Most cinephiles associate the Merchant Ivory catalogue with English dramas like “A Room With a View” and “Howards End” — even the film company’s own Wikipedia page makes amusing note of how many of their best-known features follow “genteel characters who suffer from disillusionment and tragic entanglements” and often involve some kind of house — but with 44 films in its library, Merchant Ivory contains its own vastly different multitudes.
One such unexpected entry: the Jean Rhys adaptation “Quartet,” inspired by the “Wide Sargasso Sea” author’s own experiences as an up-and-comer in swinging Paris. While the film’s pedigree is classic Merchant Ivory — written by Ruth Prawer Jhabvala, directed by James Ivory, produced by Ismail Merchant — its subject matter and tone are a fair bit different than some of the more staid dramas in the company’s oeuvre. For one thing, it’s a surprisingly dramatic story of a love triangle (or, perhaps more appropriately, a love quadrangle) gone darkly awry.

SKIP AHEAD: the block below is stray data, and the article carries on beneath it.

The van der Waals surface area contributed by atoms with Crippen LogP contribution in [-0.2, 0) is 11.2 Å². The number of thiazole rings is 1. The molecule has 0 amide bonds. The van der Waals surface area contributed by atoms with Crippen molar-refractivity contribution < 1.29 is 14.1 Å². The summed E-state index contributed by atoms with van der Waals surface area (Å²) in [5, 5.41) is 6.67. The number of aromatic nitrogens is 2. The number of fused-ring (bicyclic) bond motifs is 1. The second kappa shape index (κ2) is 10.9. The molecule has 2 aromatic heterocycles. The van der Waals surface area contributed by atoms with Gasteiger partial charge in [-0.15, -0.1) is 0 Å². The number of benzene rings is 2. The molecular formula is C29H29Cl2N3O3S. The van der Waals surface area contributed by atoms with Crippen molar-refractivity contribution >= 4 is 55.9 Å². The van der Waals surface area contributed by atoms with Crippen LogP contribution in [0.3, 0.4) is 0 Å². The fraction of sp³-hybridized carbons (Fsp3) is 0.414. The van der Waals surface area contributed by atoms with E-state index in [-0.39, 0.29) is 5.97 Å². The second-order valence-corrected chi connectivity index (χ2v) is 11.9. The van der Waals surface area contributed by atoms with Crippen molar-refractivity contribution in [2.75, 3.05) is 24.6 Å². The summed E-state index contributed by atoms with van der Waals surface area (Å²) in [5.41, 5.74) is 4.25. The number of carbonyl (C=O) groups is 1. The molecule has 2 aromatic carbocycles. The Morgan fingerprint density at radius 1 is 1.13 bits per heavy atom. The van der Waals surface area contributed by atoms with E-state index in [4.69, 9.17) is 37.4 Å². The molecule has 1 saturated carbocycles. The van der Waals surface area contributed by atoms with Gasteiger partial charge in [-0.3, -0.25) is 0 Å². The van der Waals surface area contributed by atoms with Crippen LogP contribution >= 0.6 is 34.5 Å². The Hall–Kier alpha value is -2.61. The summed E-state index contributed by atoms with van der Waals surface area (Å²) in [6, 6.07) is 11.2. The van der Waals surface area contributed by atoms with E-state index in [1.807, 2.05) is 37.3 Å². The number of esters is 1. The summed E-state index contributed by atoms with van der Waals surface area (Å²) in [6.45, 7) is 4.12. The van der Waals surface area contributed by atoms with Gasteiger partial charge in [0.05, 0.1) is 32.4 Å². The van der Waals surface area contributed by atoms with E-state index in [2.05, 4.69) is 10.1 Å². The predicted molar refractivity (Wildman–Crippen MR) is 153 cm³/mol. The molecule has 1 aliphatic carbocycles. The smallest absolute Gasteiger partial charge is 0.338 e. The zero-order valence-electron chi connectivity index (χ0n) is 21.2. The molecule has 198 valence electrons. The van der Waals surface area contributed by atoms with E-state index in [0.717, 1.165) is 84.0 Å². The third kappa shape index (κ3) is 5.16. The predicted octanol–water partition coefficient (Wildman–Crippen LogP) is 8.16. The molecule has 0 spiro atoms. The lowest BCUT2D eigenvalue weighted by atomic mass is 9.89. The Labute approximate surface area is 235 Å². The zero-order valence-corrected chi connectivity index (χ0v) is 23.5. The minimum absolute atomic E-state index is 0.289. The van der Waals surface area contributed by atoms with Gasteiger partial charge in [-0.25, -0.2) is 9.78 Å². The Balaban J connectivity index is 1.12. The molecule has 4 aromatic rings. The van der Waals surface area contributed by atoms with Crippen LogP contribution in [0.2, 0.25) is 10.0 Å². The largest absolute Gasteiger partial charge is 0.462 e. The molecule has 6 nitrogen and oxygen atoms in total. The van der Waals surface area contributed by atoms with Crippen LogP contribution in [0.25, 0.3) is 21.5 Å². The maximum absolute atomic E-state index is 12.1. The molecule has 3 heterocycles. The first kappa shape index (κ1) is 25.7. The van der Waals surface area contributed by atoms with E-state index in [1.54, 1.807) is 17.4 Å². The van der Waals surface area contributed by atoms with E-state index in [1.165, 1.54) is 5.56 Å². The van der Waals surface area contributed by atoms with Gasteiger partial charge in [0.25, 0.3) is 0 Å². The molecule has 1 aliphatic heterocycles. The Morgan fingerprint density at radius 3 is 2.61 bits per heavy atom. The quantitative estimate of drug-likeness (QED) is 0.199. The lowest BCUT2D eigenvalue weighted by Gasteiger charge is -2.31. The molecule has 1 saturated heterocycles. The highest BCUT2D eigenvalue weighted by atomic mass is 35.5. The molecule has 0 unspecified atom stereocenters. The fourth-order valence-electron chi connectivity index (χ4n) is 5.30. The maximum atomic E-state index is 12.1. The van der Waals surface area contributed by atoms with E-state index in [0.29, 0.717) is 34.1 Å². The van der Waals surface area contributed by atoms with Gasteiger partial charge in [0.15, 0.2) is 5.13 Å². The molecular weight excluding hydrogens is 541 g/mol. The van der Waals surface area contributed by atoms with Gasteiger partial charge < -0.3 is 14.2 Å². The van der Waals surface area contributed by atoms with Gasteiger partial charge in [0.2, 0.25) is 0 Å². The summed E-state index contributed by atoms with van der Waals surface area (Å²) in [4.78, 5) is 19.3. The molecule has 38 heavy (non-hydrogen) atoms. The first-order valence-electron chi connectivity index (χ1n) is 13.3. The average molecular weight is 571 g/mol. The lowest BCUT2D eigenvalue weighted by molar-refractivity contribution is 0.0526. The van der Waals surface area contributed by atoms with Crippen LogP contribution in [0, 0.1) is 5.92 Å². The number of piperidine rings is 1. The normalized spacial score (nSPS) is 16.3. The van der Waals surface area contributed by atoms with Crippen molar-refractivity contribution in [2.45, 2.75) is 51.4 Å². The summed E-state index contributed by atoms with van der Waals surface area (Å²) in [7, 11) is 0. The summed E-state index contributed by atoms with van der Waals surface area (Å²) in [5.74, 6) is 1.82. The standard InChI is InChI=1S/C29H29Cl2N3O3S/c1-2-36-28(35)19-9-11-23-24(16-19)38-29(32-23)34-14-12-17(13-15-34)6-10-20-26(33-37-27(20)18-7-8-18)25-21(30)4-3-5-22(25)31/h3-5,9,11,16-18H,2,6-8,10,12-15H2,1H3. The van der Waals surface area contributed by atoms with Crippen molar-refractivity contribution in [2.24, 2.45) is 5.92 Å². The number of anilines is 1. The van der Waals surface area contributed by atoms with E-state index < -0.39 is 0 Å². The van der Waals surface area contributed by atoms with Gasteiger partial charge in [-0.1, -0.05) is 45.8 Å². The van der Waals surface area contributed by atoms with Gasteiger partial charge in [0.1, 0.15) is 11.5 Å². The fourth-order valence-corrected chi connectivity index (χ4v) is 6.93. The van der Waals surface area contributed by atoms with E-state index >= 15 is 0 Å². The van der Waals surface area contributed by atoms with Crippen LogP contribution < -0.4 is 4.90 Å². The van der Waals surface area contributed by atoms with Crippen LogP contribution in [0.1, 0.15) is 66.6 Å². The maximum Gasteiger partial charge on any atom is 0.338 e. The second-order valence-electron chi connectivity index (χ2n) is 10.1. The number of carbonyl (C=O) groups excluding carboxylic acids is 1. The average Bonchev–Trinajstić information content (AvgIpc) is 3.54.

The film premiered in competition at Cannes in 1981, and while it ultimately lost out on the Palme d’Or to Andrzej Wajda’s “Człowiek z żelaza,” it did pick up one major honor: a Best Actress win for Isabelle Adjani, who was also honored for her work in fellow competition title “Possession,” making her the only actress ever to win the Best Actress award at Cannes for two films at once.
Set in 1920s Paris, the film has all the usual splendor and expected period trappings of a Merchant Ivory production, with an alluring dark streak (plus a wonderfully wild Maggie Smith). Adjani stars as the vivacious Marya, who is forced to move in with some fancy acquaintances (Smith and Alan Bates) after her husband (Anthony Higgins) is imprisoned for art theft. Bates’ creepy H.J. has a predilection for ensnaring young ladies in romantic entanglements, but what unfolds between Marya, H.J., and even Lois is something different.
New York City’s The Quad will present the U.S. premiere engagement of the new 4K restoration next month, opening “Quartet” in NYC on May 7 and in Los Angeles on May 17. Check out IndieWire’s exclusive new trailer for the film below.